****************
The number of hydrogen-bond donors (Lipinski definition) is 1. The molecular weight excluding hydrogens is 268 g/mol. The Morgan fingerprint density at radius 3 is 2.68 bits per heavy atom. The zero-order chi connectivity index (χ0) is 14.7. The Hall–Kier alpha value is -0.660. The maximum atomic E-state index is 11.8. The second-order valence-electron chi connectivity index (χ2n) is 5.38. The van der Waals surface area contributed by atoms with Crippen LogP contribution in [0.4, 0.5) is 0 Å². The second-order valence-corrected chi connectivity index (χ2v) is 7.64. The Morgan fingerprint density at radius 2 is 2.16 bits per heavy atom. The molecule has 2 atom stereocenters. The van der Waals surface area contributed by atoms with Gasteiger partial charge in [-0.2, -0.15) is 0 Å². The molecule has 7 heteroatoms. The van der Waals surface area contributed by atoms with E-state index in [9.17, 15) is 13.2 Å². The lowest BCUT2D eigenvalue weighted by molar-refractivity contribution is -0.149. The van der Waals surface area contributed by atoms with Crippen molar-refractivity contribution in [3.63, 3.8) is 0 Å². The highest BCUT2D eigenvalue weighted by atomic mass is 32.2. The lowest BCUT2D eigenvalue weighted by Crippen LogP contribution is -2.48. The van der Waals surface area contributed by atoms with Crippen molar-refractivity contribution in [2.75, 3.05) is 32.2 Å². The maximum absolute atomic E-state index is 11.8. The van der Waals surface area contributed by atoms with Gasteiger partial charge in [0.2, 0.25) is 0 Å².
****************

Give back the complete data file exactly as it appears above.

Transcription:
The number of hydrogen-bond donors (Lipinski definition) is 1. The molecular weight excluding hydrogens is 268 g/mol. The Morgan fingerprint density at radius 3 is 2.68 bits per heavy atom. The zero-order chi connectivity index (χ0) is 14.7. The Hall–Kier alpha value is -0.660. The maximum atomic E-state index is 11.8. The second-order valence-electron chi connectivity index (χ2n) is 5.38. The van der Waals surface area contributed by atoms with Crippen LogP contribution in [0.4, 0.5) is 0 Å². The second-order valence-corrected chi connectivity index (χ2v) is 7.64. The Morgan fingerprint density at radius 2 is 2.16 bits per heavy atom. The molecule has 2 atom stereocenters. The van der Waals surface area contributed by atoms with Gasteiger partial charge in [-0.2, -0.15) is 0 Å². The molecule has 7 heteroatoms. The van der Waals surface area contributed by atoms with E-state index in [9.17, 15) is 13.2 Å². The lowest BCUT2D eigenvalue weighted by molar-refractivity contribution is -0.149. The van der Waals surface area contributed by atoms with Crippen molar-refractivity contribution in [3.63, 3.8) is 0 Å². The highest BCUT2D eigenvalue weighted by atomic mass is 32.2. The lowest BCUT2D eigenvalue weighted by Crippen LogP contribution is -2.48. The van der Waals surface area contributed by atoms with Crippen molar-refractivity contribution in [2.75, 3.05) is 32.2 Å². The maximum absolute atomic E-state index is 11.8. The van der Waals surface area contributed by atoms with Gasteiger partial charge in [0.2, 0.25) is 0 Å².